My husband is an excel nut. He has a spreadsheet for EVERYTHING. Our “budget” file has like 10 different tabs and tracks every penny we make and spend. It’s divided into categories so I can see in a second how much we spend every month or every year on fast food, our electric bill, clothes, car expenses, etc. It’s a great way to compare month to month and helps you to prepare for the following year (like we spent way more in Nov/Dec because of Christmas and Ryan’s birthday… so we need to budget for more money during that time of year). We use mint.com to track all our accounts and you can easily label EVERY expense with whatever categories you create… this is how Steve easily has categorized totals to put in his excel spreadsheets. It has helped us SO MUCH to track everything like this and has allowed us to create a nice savings. The best part is that we both have access at any time to mint.com and our spreadsheets–we both always know what’s going on.

You can get started with this handy budget calculator from Genworth Financial. It separates your essential expenses (rent/mortgage, groceries, bills, etc.) from your “nice to have” expenses like fun and dining out.

Find the system that works for you and good luck!!! Everything runs much more smoothly in our house when we don’t have to constantly discuss money. Good luck!

~Information for this post is sourced from Genworth Financial in partnership with the SheHeard Influencer Network. All opinions are my own! Photo credit: by Tax Credits at flickr.com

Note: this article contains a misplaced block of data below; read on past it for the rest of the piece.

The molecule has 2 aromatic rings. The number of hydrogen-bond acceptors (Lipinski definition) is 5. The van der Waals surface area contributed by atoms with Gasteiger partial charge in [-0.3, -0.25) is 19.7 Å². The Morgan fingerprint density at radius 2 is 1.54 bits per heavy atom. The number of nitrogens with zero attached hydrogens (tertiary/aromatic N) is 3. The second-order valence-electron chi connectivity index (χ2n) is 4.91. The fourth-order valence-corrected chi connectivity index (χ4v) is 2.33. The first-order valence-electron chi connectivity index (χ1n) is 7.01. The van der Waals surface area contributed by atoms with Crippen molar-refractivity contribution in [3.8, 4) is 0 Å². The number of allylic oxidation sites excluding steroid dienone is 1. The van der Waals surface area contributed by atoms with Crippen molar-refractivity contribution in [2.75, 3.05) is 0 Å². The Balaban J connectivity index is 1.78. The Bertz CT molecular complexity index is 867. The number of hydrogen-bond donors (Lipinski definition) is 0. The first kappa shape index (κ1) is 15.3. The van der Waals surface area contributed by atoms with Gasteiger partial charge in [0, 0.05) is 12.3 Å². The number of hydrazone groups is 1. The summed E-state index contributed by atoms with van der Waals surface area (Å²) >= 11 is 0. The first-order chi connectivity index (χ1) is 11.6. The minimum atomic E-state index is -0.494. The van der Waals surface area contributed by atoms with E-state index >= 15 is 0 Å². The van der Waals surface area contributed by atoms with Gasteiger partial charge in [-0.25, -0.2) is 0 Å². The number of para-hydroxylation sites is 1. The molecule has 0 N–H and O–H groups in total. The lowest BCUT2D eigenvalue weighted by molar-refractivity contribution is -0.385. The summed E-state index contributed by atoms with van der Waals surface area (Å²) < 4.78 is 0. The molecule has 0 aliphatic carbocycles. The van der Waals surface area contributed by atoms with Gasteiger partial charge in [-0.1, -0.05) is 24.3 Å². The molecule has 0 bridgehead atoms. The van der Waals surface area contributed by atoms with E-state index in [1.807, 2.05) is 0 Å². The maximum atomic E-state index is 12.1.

7 comments to How our house handles the money issue

  • Sounds like you really have a handle on it. Budgeting as a family is something I’ve been thinking about a lot lately, and we may have to shift to an ‘allowance’ system. Generally we are pretty tight and share everything, but I am so much happier when I do have my own *mad money* to do with what I want. The way you describe being able to buy clothes and coffee with no questions ask… Hopefully we can find that balance soon! The worst for me is having to justify spending money on my friends. An allowance type system would fix that.

    [Reply]

    babydickey Reply:

    Yea, we used to do it that way – share everything – and I found myself constantly asking permission to buy things or feeling guilty if I ate out or got Starbucks. I hated feeling that way… it’s kind of weird to think of being on an “allowance,” but we both are and it actually helps us save a lot of money. It’s definitely about finding a balance! Good luck!

    [Reply]

  • I really like the idea of having the joint account and then separate accounts. I have no problems sharing money, but it does get annoying to constantly ask how much “fun” money there is left or try to keep gift purchases a surprise.

    [Reply]

  • jenn

    this is a great post. I totally agree that most couples fight about finances. Thank you for the Budget counter I’ve been looking for way to work out our budget in my family.

    [Reply]

  • My husband and I thank goodness don’t argue over money. We do have our own accounts which makes it so nice for the both of us.

    [Reply]

    babydickey Reply:

    That’s great! I do think having separate accounts helps a ton!

    [Reply]

  • Alene Nielsen

    Having separate accounts is a great idea. This would stop lots or arguments.

    [Reply]